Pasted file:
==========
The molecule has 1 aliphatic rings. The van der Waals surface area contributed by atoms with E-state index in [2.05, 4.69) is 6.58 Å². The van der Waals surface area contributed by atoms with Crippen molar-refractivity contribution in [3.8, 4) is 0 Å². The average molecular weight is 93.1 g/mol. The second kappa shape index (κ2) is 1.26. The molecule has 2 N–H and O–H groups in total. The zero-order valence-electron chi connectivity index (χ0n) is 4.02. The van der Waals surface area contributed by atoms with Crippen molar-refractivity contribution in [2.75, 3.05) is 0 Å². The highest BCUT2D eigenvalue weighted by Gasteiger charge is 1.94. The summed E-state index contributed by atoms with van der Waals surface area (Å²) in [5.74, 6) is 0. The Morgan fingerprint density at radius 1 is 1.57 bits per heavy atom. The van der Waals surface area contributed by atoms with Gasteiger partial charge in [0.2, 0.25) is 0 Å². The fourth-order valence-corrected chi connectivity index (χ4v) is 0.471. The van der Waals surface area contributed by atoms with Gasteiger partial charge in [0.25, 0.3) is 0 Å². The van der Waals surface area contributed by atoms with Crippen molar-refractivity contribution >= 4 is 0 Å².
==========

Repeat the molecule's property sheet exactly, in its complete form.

The molecule has 1 aliphatic rings. The van der Waals surface area contributed by atoms with E-state index in [2.05, 4.69) is 6.58 Å². The van der Waals surface area contributed by atoms with Crippen molar-refractivity contribution in [3.8, 4) is 0 Å². The average molecular weight is 93.1 g/mol. The second kappa shape index (κ2) is 1.26. The molecule has 2 N–H and O–H groups in total. The zero-order valence-electron chi connectivity index (χ0n) is 4.02. The van der Waals surface area contributed by atoms with Crippen molar-refractivity contribution in [2.75, 3.05) is 0 Å². The highest BCUT2D eigenvalue weighted by Gasteiger charge is 1.94. The summed E-state index contributed by atoms with van der Waals surface area (Å²) in [5.74, 6) is 0. The Morgan fingerprint density at radius 1 is 1.57 bits per heavy atom. The van der Waals surface area contributed by atoms with Gasteiger partial charge in [0.2, 0.25) is 0 Å². The fourth-order valence-corrected chi connectivity index (χ4v) is 0.471. The van der Waals surface area contributed by atoms with Gasteiger partial charge in [0.25, 0.3) is 0 Å². The van der Waals surface area contributed by atoms with Crippen molar-refractivity contribution >= 4 is 0 Å².